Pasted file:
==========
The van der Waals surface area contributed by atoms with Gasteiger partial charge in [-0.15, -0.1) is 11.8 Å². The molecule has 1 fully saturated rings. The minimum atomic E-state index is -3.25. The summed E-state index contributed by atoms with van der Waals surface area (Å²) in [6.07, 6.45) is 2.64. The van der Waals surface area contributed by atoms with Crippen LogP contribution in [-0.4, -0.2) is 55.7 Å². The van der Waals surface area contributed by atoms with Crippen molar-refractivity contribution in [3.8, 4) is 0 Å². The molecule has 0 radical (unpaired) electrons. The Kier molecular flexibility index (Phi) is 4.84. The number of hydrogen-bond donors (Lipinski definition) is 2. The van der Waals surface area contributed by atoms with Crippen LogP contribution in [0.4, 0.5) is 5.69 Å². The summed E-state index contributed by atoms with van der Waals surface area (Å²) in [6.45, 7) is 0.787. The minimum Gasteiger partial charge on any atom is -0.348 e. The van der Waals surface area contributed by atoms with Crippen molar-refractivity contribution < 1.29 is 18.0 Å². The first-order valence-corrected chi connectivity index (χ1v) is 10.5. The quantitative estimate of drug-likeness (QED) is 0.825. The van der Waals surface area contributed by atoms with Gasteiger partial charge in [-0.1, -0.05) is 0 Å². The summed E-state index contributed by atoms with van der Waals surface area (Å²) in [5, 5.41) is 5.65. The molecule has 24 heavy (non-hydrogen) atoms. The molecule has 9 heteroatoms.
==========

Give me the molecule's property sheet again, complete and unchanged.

The van der Waals surface area contributed by atoms with Gasteiger partial charge in [-0.15, -0.1) is 11.8 Å². The molecule has 1 fully saturated rings. The minimum atomic E-state index is -3.25. The summed E-state index contributed by atoms with van der Waals surface area (Å²) in [6.07, 6.45) is 2.64. The van der Waals surface area contributed by atoms with Crippen LogP contribution in [-0.4, -0.2) is 55.7 Å². The van der Waals surface area contributed by atoms with Crippen molar-refractivity contribution in [3.8, 4) is 0 Å². The molecule has 0 radical (unpaired) electrons. The Kier molecular flexibility index (Phi) is 4.84. The number of hydrogen-bond donors (Lipinski definition) is 2. The van der Waals surface area contributed by atoms with Crippen LogP contribution in [0.4, 0.5) is 5.69 Å². The summed E-state index contributed by atoms with van der Waals surface area (Å²) in [6.45, 7) is 0.787. The minimum Gasteiger partial charge on any atom is -0.348 e. The van der Waals surface area contributed by atoms with Crippen molar-refractivity contribution < 1.29 is 18.0 Å². The first-order valence-corrected chi connectivity index (χ1v) is 10.5. The quantitative estimate of drug-likeness (QED) is 0.825. The van der Waals surface area contributed by atoms with Gasteiger partial charge in [-0.1, -0.05) is 0 Å². The summed E-state index contributed by atoms with van der Waals surface area (Å²) in [5, 5.41) is 5.65. The molecule has 24 heavy (non-hydrogen) atoms. The molecule has 9 heteroatoms.